‘Bitterly disappointed’: No appeal of fatal crash sentence
The family of Taylen Swanson is “bitterly disappointed” after receiving news this week Queensland’s Attorney-General Shannon Fentiman will not appeal the sentence of the driver at fault of a crash which killed the four-year-old boy.
Michelle Lee Newton, 30, was sentenced on March 19 to 3.5 years prison, wholly suspended and operational for five years for one count of dangerous operation of a motor vehicle causing death and grievous bodily harm, along with one count each of drug-driving while being a provisional licence holder and possessing a dangerous drug.
The crash she caused on the Burnett Highway at Bouldercombe on September 18, 2016, killed Taylen and caused grievous bodily harm to his mother Kel Williams and her friend Nik Kilpatrick.
Family members, including Taylen’s aunt Jody Swanson, started a petition after the sentence, calling for an appeal, along with pushing for mandatory minimum actual time in custody for people convicted of the charge dangerous operation of a motor vehicle causing death.
The Liberal National Party’s Tim Nicholls described the sentence of Ms Williams as “manifestly inadequate”.
Read why here: Fatal crash driver’s sentence ‘manifestly inadequate’
Mr Nicholls, the justice spokesman for the LNP, also called on Queensland’s Attorney-General to lodge an appeal on the sentence.
The Attorney-General told The Morning Bulletin last month she had sought advice from the Director of Public Prosecutions about an appeal.
Parties involved in the sentencing have 28 days to lodge an appeal, according to Queensland legislation.
This week, Ms Fentiman informed the family she would not be requesting an appeal.
“I had requested the Director of Public Prosecutions to provide me with advice on appealing this sentence,” Ms Fentiman said.
“Following careful consideration of this matter and concerns raised by the Swanson family, the advice determined that there is no reasonable prospects of success on appeal.
“The decision not to appeal against the sentence imposed on Ms Newton in no way diminishes the seriousness of her offending.
“I have written to Ms Swanson to offer my sincere sympathy to her and her family and advise her of the decision not to appeal in accordance with the advice.”
Ms Swanson said the family felt as though the justice system was set out to only help the perpetrators and not the victims.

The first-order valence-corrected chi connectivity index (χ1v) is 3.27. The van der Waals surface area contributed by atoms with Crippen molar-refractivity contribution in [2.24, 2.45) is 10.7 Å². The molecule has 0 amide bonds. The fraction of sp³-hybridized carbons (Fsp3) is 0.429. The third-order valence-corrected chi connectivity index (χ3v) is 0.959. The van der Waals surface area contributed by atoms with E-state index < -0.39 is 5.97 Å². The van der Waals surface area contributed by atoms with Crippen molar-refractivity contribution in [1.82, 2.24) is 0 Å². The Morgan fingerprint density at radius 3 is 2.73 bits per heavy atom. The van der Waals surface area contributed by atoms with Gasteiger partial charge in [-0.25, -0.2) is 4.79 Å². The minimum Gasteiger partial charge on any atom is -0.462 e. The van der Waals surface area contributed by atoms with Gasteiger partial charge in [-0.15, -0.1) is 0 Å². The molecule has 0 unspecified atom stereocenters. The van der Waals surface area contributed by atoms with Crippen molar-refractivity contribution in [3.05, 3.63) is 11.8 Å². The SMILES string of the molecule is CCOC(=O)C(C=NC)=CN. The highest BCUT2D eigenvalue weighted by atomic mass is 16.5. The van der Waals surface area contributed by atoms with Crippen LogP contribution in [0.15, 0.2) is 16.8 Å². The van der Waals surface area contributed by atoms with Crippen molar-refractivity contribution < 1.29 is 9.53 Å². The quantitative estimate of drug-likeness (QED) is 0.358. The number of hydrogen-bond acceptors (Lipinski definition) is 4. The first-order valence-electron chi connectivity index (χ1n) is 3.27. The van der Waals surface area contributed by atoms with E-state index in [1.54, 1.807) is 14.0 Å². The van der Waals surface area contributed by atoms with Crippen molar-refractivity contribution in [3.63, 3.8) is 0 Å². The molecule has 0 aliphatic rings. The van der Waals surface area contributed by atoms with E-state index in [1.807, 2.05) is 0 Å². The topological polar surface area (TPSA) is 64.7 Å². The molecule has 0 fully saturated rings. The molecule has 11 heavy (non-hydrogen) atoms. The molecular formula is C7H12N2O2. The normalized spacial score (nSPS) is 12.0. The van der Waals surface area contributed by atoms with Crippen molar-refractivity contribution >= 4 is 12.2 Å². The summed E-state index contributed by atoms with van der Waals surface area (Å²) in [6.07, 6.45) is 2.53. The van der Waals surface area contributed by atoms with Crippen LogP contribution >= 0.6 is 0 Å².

“This is bitterly disappointing to our family,” she said.
“Her injuries and disabilities are so bad that a prison term would be “onerous”, yet she is able to be back at work right now, she is able to spend time with her family … She is free to live her life.
“In two years, her “absolute” loss of licence could be lifted.”
Ms Swanson said it felt like Ms Newton was not in any way being held accountable for her actions on that day.
“I very much doubt that even if she was to re-offend that justice would be served,” she said.
“The AG’s decision and advice just continues to show how flawed our justice system is.
“We, as a family, would have been happy with even a small amount of time in prison, some form of recognition, both sides were calling for some time in prison yet the judicial system has severely let us down once again.
“The judge stated that no ruling can bring Taylen back or lessen the impact.
“The judge’s decision only made the impact on our family worse.
“Surely our prison system could accommodate even for a short period of time.
“I am at a complete loss for words.
“They say the sentence no way diminishes the seriousness of the offending.
“The sentence handed down in no way, shape or form reflects the seriousness … no accountability, no recognition of a life lost, no acknowledgment of the mental illnesses and physical constraints this woman caused our family. No justice for Taylen.”